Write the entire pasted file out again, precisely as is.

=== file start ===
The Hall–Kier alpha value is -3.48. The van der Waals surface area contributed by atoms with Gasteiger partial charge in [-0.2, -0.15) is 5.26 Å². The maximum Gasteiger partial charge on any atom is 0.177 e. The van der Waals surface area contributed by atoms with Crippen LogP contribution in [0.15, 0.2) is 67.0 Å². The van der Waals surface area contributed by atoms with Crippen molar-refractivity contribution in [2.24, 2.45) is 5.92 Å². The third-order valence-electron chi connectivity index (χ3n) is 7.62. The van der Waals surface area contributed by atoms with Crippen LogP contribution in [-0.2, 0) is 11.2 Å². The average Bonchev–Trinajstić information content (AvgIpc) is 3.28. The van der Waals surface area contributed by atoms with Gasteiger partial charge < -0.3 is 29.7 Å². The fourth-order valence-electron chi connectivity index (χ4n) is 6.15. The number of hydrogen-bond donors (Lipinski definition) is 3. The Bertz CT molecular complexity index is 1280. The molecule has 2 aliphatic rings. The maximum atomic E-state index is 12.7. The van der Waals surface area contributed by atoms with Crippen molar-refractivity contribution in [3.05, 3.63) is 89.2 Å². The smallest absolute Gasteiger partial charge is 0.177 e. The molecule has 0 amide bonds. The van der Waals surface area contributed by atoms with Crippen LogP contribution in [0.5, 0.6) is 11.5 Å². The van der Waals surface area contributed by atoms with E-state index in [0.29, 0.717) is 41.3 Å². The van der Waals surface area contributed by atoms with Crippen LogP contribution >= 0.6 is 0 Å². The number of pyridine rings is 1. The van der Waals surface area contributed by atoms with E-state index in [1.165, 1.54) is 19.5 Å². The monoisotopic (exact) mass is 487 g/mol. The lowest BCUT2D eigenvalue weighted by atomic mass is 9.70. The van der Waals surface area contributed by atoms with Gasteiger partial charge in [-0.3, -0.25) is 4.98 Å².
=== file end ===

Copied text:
The Hall–Kier alpha value is -3.48. The van der Waals surface area contributed by atoms with Gasteiger partial charge in [-0.2, -0.15) is 5.26 Å². The maximum Gasteiger partial charge on any atom is 0.177 e. The van der Waals surface area contributed by atoms with Crippen LogP contribution in [0.15, 0.2) is 67.0 Å². The van der Waals surface area contributed by atoms with Crippen molar-refractivity contribution in [2.24, 2.45) is 5.92 Å². The third-order valence-electron chi connectivity index (χ3n) is 7.62. The van der Waals surface area contributed by atoms with Crippen LogP contribution in [-0.2, 0) is 11.2 Å². The average Bonchev–Trinajstić information content (AvgIpc) is 3.28. The van der Waals surface area contributed by atoms with Gasteiger partial charge < -0.3 is 29.7 Å². The fourth-order valence-electron chi connectivity index (χ4n) is 6.15. The number of hydrogen-bond donors (Lipinski definition) is 3. The Bertz CT molecular complexity index is 1280. The molecule has 2 aliphatic rings. The maximum atomic E-state index is 12.7. The van der Waals surface area contributed by atoms with Crippen molar-refractivity contribution in [3.05, 3.63) is 89.2 Å². The smallest absolute Gasteiger partial charge is 0.177 e. The molecule has 0 amide bonds. The van der Waals surface area contributed by atoms with Crippen LogP contribution in [0.5, 0.6) is 11.5 Å². The van der Waals surface area contributed by atoms with E-state index in [0.29, 0.717) is 41.3 Å². The van der Waals surface area contributed by atoms with Crippen LogP contribution >= 0.6 is 0 Å². The number of pyridine rings is 1. The van der Waals surface area contributed by atoms with E-state index in [1.165, 1.54) is 19.5 Å². The monoisotopic (exact) mass is 487 g/mol. The lowest BCUT2D eigenvalue weighted by atomic mass is 9.70. The van der Waals surface area contributed by atoms with Gasteiger partial charge in [-0.3, -0.25) is 4.98 Å².